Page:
BY MEGHANN M. CUNIFF
© 2012 Idaho Statesman
Chris Colson and Jim Campbell are used to seeing poverty. As senior probation and parole officers for Idaho, theyre used to encountering dirty homes and children crying for their parents. And theyre used to shoving their emotions aside to concentrate on their jobs, which often involves taking an adult in the home to jail.
But something about the scene at a trailer park in Garden City last week touched the men, who have been looking forward to spending the holidays with their own families.
They had stopped by to check on a man under their watch, but found only his wife and her two daughters. A repeat felony DUI offender, he had been jailed in Canyon County on another drunken-driving charge.
His wife kept the place clean, but she had little to give her children and was preparing for an extended hospital stay for her 3-year-old to undergo heart surgery. The wife has colon cancer and her mother is dying of cancer.
A bare Christmas tree served as the only reminder of the holiday. The woman cried when Colson and Campbell asked how she was celebrating this year.
This was spur of the moment, Colson said. Two tough guys in a car with tears in their eyes wanting to do something.
So they did.
At first, they figured they would just stop by a department store and pick up a few toys for the kids. But word of the familys plight quickly spread through the parole and probation community.
Soon Colson and Campbell were fielding donations of toys, food and cash, and offers of free counseling and other help from local professionals. A store cashier donated a few dollars after Colson told her what he was doing. A clerk at a bank did the same with Campbell.
Law enforcement officers from agencies throughout the Treasure Valley pitched in, as did children of some officers. Toys for Tots, Easter Seals, Ballet Idaho and the Morrison Center also helped.
It kind of took on a life of its own, Campbell said. Our phones blew up all night long.
The men, family members and other Department of Correction employees delivered the gifts Monday and planned to give some to other families in similar situations.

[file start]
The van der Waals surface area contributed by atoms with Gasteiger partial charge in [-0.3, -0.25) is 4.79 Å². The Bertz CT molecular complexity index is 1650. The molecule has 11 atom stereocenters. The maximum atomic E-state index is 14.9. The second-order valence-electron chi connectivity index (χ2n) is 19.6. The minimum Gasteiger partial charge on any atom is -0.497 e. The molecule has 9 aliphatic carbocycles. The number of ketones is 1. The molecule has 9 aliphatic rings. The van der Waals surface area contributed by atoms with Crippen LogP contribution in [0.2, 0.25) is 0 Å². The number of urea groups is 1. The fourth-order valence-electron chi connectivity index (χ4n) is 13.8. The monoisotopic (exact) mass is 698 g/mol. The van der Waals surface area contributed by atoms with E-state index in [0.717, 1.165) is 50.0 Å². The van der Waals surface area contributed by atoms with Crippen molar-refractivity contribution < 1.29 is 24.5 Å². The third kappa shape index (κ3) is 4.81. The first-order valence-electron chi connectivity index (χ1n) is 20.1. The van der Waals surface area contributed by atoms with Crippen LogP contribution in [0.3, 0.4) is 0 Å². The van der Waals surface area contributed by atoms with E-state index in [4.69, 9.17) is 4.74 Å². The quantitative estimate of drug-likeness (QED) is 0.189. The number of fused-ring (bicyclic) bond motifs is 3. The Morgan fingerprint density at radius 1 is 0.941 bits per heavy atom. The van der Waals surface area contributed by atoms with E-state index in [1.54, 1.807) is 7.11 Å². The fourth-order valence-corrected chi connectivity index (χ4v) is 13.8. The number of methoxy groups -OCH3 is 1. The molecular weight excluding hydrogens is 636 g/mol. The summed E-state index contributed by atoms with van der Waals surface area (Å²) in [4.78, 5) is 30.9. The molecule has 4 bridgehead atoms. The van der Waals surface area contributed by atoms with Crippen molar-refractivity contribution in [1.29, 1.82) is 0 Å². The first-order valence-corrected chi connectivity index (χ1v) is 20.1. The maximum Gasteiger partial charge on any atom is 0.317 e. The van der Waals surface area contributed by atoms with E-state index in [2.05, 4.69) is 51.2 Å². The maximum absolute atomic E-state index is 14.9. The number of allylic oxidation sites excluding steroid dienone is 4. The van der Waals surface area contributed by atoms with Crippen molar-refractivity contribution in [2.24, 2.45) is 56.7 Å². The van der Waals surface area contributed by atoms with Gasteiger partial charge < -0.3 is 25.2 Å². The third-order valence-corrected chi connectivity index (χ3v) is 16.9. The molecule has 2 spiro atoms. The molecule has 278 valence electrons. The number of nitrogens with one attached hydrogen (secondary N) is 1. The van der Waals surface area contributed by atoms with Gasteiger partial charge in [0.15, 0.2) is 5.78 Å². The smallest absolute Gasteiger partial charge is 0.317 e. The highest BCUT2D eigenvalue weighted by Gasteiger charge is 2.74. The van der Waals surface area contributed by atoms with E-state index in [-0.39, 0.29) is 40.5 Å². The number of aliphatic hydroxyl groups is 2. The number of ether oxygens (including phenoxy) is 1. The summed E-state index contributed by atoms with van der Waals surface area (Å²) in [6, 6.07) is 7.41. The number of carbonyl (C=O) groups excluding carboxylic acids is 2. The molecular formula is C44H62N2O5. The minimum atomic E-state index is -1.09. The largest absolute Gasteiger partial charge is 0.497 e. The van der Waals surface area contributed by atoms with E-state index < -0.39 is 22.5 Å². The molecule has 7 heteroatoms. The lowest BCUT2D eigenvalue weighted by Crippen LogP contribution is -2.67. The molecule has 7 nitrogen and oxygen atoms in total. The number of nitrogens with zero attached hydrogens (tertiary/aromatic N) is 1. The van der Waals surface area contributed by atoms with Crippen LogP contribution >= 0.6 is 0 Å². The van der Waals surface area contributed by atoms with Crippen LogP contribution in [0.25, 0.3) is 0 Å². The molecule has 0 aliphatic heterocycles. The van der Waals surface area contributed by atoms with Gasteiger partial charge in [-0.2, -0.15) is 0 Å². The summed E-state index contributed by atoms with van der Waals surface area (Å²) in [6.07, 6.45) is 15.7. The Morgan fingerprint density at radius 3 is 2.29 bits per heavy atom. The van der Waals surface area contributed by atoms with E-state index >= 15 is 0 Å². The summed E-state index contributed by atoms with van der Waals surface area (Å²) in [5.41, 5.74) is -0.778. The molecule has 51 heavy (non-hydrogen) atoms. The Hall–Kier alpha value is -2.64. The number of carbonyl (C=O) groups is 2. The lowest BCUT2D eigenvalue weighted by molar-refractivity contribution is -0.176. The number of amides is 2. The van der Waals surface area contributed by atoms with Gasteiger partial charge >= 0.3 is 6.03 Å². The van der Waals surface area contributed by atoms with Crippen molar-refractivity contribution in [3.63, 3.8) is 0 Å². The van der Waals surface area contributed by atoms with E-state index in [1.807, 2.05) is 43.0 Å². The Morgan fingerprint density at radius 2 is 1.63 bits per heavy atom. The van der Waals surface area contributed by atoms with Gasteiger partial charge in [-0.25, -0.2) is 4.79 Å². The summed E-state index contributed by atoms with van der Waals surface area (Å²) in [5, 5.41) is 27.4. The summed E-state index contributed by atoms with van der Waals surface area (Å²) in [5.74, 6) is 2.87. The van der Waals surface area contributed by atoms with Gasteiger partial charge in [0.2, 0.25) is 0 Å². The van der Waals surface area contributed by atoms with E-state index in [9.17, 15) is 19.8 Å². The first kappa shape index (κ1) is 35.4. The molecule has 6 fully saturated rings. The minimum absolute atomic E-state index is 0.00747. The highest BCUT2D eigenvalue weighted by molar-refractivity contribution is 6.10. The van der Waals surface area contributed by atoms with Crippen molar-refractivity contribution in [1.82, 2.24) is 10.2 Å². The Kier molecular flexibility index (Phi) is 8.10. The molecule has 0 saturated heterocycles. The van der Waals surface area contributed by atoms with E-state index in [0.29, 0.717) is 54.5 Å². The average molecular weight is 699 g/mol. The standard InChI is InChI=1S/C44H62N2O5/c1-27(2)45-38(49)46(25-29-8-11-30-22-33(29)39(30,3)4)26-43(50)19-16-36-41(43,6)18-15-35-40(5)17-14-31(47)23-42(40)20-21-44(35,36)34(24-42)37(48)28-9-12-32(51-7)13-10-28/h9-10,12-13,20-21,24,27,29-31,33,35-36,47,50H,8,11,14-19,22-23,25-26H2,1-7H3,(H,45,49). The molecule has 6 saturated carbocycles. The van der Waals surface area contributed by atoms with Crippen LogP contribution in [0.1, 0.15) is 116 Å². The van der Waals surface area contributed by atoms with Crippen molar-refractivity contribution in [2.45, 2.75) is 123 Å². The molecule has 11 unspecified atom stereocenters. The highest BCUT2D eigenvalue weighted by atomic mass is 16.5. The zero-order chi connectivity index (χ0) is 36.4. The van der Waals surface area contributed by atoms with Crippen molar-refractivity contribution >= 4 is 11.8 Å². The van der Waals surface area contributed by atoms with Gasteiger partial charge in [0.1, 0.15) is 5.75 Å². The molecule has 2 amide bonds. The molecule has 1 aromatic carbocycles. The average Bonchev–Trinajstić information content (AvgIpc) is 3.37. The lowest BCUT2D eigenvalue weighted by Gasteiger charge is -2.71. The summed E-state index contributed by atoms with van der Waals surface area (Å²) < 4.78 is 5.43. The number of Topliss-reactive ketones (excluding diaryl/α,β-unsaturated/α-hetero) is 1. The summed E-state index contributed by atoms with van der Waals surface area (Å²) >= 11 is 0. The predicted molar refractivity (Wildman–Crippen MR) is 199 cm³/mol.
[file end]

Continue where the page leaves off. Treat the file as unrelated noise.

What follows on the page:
And they dont want it to be a one-time thing. Campbell said hes hoping to create a donation program to regularly help families through the holiday season or provide a gift or two if dads in jail on a birthday.
The men said they want to make it clear that the family member in jail or facing possible jail because of probation violations wont get special treatment. But they also want to help the innocent family members who had nothing to do with the crime, but wind up suffering.
The woman who received the gifts didnt want her name publicized. Campbell and Colson emphasized that she never asked for anything and has always been polite and respectful.
She provided information on her utility and other bills to corrections officials, who will help pay them with the approximately $1,200 in cash that Campbell and Colson collected.
By paying those bills, they hope to give the family some stability as the daughter undergoes surgery in Salt Lake City after Christmas. The family also is bracing for the death of the womans mother, who wasnt expected to live past Thanksgiving.
SANTA REALLY LOVES YOU
Colsons and Campbells presence at the familys trailer, spurred only by their desire to bring gifts and do some good, also helped dispel the childrens fear of law enforcement.
The 3-year-old hates police, Campbell said. She says, They arrest daddy. We want to show her thats not what were all about.
The girl recognized Campbell and Colson when they walked into her home. She shyly stuck by her mother as Department of Correction officials filled the living room with food and gifts.
Thats daddys (probation officer), the woman told her. Yep, he was here the other night.
Campbell looked the girl in the eyes. Boy, you must have been a good girl, because Santa really loves you, Campbell said.
The girl beamed and gazed at the pile of presents in front of the once-bare Christmas tree.
Youve got an entire community who cares about you, Campbell told the girls mother.
Meghann M. Cuniff: 377-6418